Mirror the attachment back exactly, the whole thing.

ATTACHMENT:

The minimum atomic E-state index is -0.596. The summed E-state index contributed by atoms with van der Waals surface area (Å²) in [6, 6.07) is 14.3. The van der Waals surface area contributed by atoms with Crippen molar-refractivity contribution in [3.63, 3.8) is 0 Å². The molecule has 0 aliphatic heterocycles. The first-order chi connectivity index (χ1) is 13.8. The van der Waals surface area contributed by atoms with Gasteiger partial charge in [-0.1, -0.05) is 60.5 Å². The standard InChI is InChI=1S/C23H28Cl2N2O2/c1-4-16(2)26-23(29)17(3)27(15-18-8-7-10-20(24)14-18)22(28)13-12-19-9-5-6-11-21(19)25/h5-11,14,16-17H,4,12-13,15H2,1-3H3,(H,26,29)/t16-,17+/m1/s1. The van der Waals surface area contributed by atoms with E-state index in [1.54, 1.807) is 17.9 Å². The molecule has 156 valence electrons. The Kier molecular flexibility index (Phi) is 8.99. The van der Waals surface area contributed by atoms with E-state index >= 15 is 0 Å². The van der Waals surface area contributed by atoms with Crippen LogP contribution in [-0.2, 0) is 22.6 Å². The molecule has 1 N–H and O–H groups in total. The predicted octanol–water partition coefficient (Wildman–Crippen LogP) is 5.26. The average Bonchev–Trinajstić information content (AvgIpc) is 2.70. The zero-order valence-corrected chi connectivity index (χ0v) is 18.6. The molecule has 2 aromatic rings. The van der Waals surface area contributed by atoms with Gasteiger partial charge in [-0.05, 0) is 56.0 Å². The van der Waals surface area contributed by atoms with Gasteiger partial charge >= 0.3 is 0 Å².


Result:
The minimum atomic E-state index is -0.596. The summed E-state index contributed by atoms with van der Waals surface area (Å²) in [6, 6.07) is 14.3. The van der Waals surface area contributed by atoms with Crippen molar-refractivity contribution in [3.63, 3.8) is 0 Å². The molecule has 0 aliphatic heterocycles. The first-order chi connectivity index (χ1) is 13.8. The van der Waals surface area contributed by atoms with Gasteiger partial charge in [-0.1, -0.05) is 60.5 Å². The standard InChI is InChI=1S/C23H28Cl2N2O2/c1-4-16(2)26-23(29)17(3)27(15-18-8-7-10-20(24)14-18)22(28)13-12-19-9-5-6-11-21(19)25/h5-11,14,16-17H,4,12-13,15H2,1-3H3,(H,26,29)/t16-,17+/m1/s1. The van der Waals surface area contributed by atoms with E-state index in [1.54, 1.807) is 17.9 Å². The molecule has 156 valence electrons. The Kier molecular flexibility index (Phi) is 8.99. The van der Waals surface area contributed by atoms with E-state index >= 15 is 0 Å². The van der Waals surface area contributed by atoms with Crippen LogP contribution in [-0.2, 0) is 22.6 Å². The molecule has 1 N–H and O–H groups in total. The predicted octanol–water partition coefficient (Wildman–Crippen LogP) is 5.26. The average Bonchev–Trinajstić information content (AvgIpc) is 2.70. The zero-order valence-corrected chi connectivity index (χ0v) is 18.6. The molecule has 2 aromatic rings. The van der Waals surface area contributed by atoms with Gasteiger partial charge in [-0.05, 0) is 56.0 Å². The van der Waals surface area contributed by atoms with Gasteiger partial charge >= 0.3 is 0 Å².